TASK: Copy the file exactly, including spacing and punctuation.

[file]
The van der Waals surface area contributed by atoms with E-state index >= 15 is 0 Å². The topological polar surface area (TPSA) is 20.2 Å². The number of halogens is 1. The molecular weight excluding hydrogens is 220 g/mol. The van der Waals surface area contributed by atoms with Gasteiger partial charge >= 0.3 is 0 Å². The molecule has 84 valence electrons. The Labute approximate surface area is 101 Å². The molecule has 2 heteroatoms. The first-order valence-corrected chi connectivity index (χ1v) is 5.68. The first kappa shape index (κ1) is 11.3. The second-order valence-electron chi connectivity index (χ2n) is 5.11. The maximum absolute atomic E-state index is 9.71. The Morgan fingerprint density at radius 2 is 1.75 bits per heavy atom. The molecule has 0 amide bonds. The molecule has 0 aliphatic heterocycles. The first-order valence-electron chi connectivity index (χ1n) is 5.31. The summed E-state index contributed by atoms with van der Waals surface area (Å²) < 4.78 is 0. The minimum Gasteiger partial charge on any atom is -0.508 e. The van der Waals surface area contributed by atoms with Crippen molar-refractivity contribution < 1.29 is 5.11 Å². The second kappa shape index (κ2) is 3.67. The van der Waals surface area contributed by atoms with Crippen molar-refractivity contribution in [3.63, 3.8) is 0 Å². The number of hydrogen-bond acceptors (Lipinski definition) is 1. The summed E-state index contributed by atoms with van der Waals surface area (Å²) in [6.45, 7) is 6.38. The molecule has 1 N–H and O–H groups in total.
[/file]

The van der Waals surface area contributed by atoms with E-state index >= 15 is 0 Å². The topological polar surface area (TPSA) is 20.2 Å². The number of halogens is 1. The molecular weight excluding hydrogens is 220 g/mol. The van der Waals surface area contributed by atoms with Gasteiger partial charge >= 0.3 is 0 Å². The molecule has 84 valence electrons. The Labute approximate surface area is 101 Å². The molecule has 2 heteroatoms. The first-order valence-corrected chi connectivity index (χ1v) is 5.68. The first kappa shape index (κ1) is 11.3. The second-order valence-electron chi connectivity index (χ2n) is 5.11. The maximum absolute atomic E-state index is 9.71. The Morgan fingerprint density at radius 2 is 1.75 bits per heavy atom. The molecule has 0 amide bonds. The molecule has 0 aliphatic heterocycles. The first-order valence-electron chi connectivity index (χ1n) is 5.31. The summed E-state index contributed by atoms with van der Waals surface area (Å²) < 4.78 is 0. The minimum Gasteiger partial charge on any atom is -0.508 e. The van der Waals surface area contributed by atoms with Crippen molar-refractivity contribution < 1.29 is 5.11 Å². The second kappa shape index (κ2) is 3.67. The van der Waals surface area contributed by atoms with Crippen molar-refractivity contribution in [3.63, 3.8) is 0 Å². The number of hydrogen-bond acceptors (Lipinski definition) is 1. The summed E-state index contributed by atoms with van der Waals surface area (Å²) in [6.45, 7) is 6.38. The molecule has 1 N–H and O–H groups in total.